It happens way too often. Folks who are ostensibly conducting time observations frequently:

          • don’t appreciate the full importance of the exercise,
          • are not properly trained in how to conduct time observation methods (and the the related spaghetti charts, percent load charts and standard ops forms), and/or
          • are  just too lazy to do a thorough job.

The first two conditions are more straightforward in nature, the last, well…that’s a behavioral issue.  In any event, insufficient rigor will hamstring the effort to identify waste within a given process. A prior Gemba Tales post, Time Observations – 10 Common Mistakes, covers a lot of relevant ground here.

Lack of rigor and technical know-how can yield some very bad things – not the least of which are marginally useful time observations. This means that individuals and teams can come up with a stilted understanding of the studied process, miss or incorrectly identify the waste and opportunities, develop a less than least way post-kaizen future state standard work or…even worse, create new standard work that is going to go through tremendous adjustment during the PDCA process because it does not square with reality. Think “rework ” here.

So, what drives me absolutely crazy? Lazy observers! [By the way, here we assume that the time observation is worth doing in the first place (right scope, worthy target,  appropriate tool, etc.)]

We cannot be proponents of industrial tourism. Time observations require hard work and a good dose of stamina.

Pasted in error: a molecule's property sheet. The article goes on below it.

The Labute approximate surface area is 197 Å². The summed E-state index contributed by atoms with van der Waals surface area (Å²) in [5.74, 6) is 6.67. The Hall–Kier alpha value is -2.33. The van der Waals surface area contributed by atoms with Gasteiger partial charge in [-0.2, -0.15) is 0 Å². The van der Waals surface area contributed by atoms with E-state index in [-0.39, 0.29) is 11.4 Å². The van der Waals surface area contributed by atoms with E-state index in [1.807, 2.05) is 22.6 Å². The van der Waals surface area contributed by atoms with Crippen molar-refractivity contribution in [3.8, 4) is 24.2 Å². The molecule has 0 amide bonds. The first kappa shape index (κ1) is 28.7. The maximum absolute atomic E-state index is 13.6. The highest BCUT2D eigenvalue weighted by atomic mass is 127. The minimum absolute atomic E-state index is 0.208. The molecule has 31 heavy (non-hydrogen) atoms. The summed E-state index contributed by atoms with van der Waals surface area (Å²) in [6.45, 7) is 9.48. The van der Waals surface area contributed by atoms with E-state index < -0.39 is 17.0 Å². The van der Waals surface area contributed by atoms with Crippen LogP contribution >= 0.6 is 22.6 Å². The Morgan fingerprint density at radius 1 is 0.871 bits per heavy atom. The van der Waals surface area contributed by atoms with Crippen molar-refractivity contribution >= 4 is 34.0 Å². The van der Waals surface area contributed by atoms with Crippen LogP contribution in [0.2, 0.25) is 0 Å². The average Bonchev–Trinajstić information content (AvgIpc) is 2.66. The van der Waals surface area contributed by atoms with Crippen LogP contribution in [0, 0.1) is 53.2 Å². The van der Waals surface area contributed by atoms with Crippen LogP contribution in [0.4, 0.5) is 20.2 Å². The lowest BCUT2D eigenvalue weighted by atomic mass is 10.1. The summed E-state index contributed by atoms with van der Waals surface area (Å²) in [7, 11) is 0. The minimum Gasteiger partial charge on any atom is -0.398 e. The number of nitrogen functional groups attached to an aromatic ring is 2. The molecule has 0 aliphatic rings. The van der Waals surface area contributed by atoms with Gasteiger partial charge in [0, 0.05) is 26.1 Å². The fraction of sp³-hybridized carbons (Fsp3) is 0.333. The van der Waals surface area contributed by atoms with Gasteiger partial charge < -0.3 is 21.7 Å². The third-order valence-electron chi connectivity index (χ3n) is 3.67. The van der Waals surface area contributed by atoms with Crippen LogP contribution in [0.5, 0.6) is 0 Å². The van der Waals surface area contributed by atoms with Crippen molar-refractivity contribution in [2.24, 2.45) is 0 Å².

Hey, stopwatches are much more difficult to operate than one would think and breaking down the target process into the smallest observable elements is a pain in the neck. Observing multiple cycles, so necessary to getting a handle on variation (and thus opportunity), means more time on your feet, more writing and attention firmly directed on a process which may be as exciting as watching paint dry…in perhaps extreme heat, cold, noise, whatever. Following the operator or worker EVERYWHERE can also be a drag. And observing a process that has varied work content based upon different factors (such as warehouse picks from high bay versus low bay locations)  … can make it even more maddening.

My answer? Suck it up! Grind it out! Man-up (not really politically correct, but you know what I mean)!

It’s not that I am without empathy. I have personally conducted countless time observations of cycles that were many hours in duration, sported crazy variation and permutations, etc. It was at times, very, very painful. But, you really can’t get the proper insight into the waste and opportunities within a process without such a personal investment, and without going to the gemba. In fact, genchi genbutsu, “go and see for yourself” …and help facilitate that seeing with the rigorous application of a time observation form.

Don’t be a tourist! You owe an A-plus effort to yourself and most importantly, in the spirit of humility and respect for the individual, you owe it to the other stakeholders – the person(s) that you observe,  teammates, customer, etc. You must pragmatically conduct the best time observations you possibly can.

What do you think? Am I too demanding here?